In the same way that the Ku Klux Klan’s tactics are a poor representation of Christian practice (despite its claims to be a Christian organization), the Islamic State is the worst place to look to understand what sharia says about punishment and the treatment of innocents and prisoners. It’s true that sharia permits harsh corporal punishment, including amputation of limbs, but fiqh restricts its application. Theft, for example, doesn’t include anything stolen out of hunger or items of low value. (That piece of fruit Jasmine “stole” in “Aladdin” certainly wouldn’t qualify.) Adultery? Yes, corporal punishment for extramarital sex is Koranic in origin, but it comes with an extremely high evidentiary burden of proof: four eye-witnesses. It’s a sin but not one that is the business of the state to punish.
Look at the Pew data below, which of course do not come from the Islamic state, but from surveys of Muslims—in this case, Muslims who want sharia as the law of the land! (And don’t forget, data from Saudi Arabia, Iran, Yemen, Sudan, and Syria weren’t included.)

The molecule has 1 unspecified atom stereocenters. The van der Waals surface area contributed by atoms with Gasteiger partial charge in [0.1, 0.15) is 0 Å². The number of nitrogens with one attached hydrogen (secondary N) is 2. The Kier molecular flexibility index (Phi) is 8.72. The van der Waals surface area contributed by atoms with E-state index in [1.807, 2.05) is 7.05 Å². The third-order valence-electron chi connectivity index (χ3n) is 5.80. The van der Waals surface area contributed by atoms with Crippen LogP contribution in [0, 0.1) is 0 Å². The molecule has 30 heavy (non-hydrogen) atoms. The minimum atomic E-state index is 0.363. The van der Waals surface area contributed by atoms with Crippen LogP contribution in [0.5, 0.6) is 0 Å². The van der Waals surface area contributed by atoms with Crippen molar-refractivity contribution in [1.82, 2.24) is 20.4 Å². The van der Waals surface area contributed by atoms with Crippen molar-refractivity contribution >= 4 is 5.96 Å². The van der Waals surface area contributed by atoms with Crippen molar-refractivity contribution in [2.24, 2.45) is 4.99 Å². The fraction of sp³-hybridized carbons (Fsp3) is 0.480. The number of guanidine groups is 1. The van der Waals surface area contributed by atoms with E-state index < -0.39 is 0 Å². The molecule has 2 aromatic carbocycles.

The most offensive part of Quraishi-Landes’s argument is the part in bold above: “Yes, corporal punishment for extramarital sex is Koranic in origin, but it comes with an extremely high evidentiary burden of proof: four eye-witnesses. It’s a sin but not one that is the business of the state to punish.” You can read the relevant law here. It may be true that to convict someone for extramarital sex you need to have the testimony of four witnesses (for some reason Qurashi-Landes omits that these must be male witnesses), but it’s also true that to convict a man of rape you also need four male eyewitnesses. That is a huge evidentiary burden, especially since Islamic law gives priority to eyewitness testimony over forensic evidence such as DNA. What’s even worse is what has happened recently: if a woman says she was raped, and there are not four male eyewitnesses to support her and testify on her behalf (good luck with that!), then she is in effect testifying to having either premarital or extramarital sex, and can be convicted on those grounds! You can get jailed or lashed for saying you were raped! Such is Qur’anic law.